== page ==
69% of South Africans Do Not Have an Emergency Fund

Published on 25th July 2017

According to worrying statistics from HSRC's 2015 South African Social Attitudes Survey, a troubling 69% of South Africans do not have an emergency fund or “rainy day” money, while 40% have no retirement plan.

These figures, from the survey's financial literacy section, were released in March 2017 at the Sowetan Dialogues and have underscored the need for better financial education in the country – a change long called for both by charitable organisations and financial businesses who provide loans online, alongside other financial services.

This fresh batch of worrisome statistics poses troubling questions about the average South African's ability to make sound decisions about their personal finances and their ability to survive periods of financial turbulence. With President Zuma's future uncertain and the country's credit rating recently downgraded to junk status, having enough savings and financial acumen to weather potentially tricky economic storms may become more important than ever before in the near future.

The survey, which was designed to elicit responses from a representative portion of South African society, interviewed 3,000 citizens aged 16 years and above about their financial habits and attitudes. The results were revealing:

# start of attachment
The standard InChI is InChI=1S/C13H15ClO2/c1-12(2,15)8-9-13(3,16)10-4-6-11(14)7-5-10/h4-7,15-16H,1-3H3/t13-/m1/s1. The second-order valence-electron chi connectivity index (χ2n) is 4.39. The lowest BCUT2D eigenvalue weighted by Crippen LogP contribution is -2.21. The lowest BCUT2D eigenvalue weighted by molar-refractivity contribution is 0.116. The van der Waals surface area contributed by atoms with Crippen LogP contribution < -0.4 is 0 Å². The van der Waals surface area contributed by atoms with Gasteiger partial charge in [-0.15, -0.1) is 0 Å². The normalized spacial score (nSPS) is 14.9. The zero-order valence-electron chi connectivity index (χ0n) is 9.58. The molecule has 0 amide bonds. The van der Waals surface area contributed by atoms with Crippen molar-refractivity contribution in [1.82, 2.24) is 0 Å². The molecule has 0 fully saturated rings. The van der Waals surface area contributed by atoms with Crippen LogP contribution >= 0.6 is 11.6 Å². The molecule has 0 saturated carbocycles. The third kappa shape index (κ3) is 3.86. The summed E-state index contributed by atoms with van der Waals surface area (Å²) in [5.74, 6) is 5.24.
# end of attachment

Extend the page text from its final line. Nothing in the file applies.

• 42% of respondents claimed they did not have a household budget
  • Just 37% of respondents claimed they paid their bills on time
  • 69% of respondents claimed they had no emergency fund or rainy day savings
  • 50% of respondents claimed they were not actively saving
  • 40% of respondents had no retirement plan in place

These figures show a disturbing lack of financial foresight amongst everyday South Africans, whether their lack of savings are a result of economic pressures or short termism. The numbers stand in stark counterpoint to the 81% of respondents who claimed to take a “considered approach” to their finances – a contrast which suggests equally worrying levels of over-confidence in financial knowledge and abilities. 

But it may not all be doom and gloom. Although the survey ranked South African financial literacy as “low to moderate”, the average score of 55 out of 100 was not as abysmal as many other global studies of financial awareness have previously suggested. Although understanding of financial planning has dropped slightly, financial control has seen a slight rise, while financial knowledge has remained stable over the past six years.

More in depth results reveal a predicable truth behind the numbers. While educated South Africans and citizens in higher economic and social groups have superior financial literacy, those in lower social-economic groups trail far behind when it comes to financial awareness. Clearly, this is the section of society which most needs financial education.

What type of financial education system do you think would help South Africans learn to manage money more effectively? Have your say.

By Stephen G Davies MSc

The author writes about world news, finance, technology, business and covers product reviews for global firms. Stephen has written for digital agencies, e-zines and maintains a passion for updating a number of his own blogs. Writer by day, reader by night, Stephen enjoys being aware of world events and affairs and is passionate about related topics.

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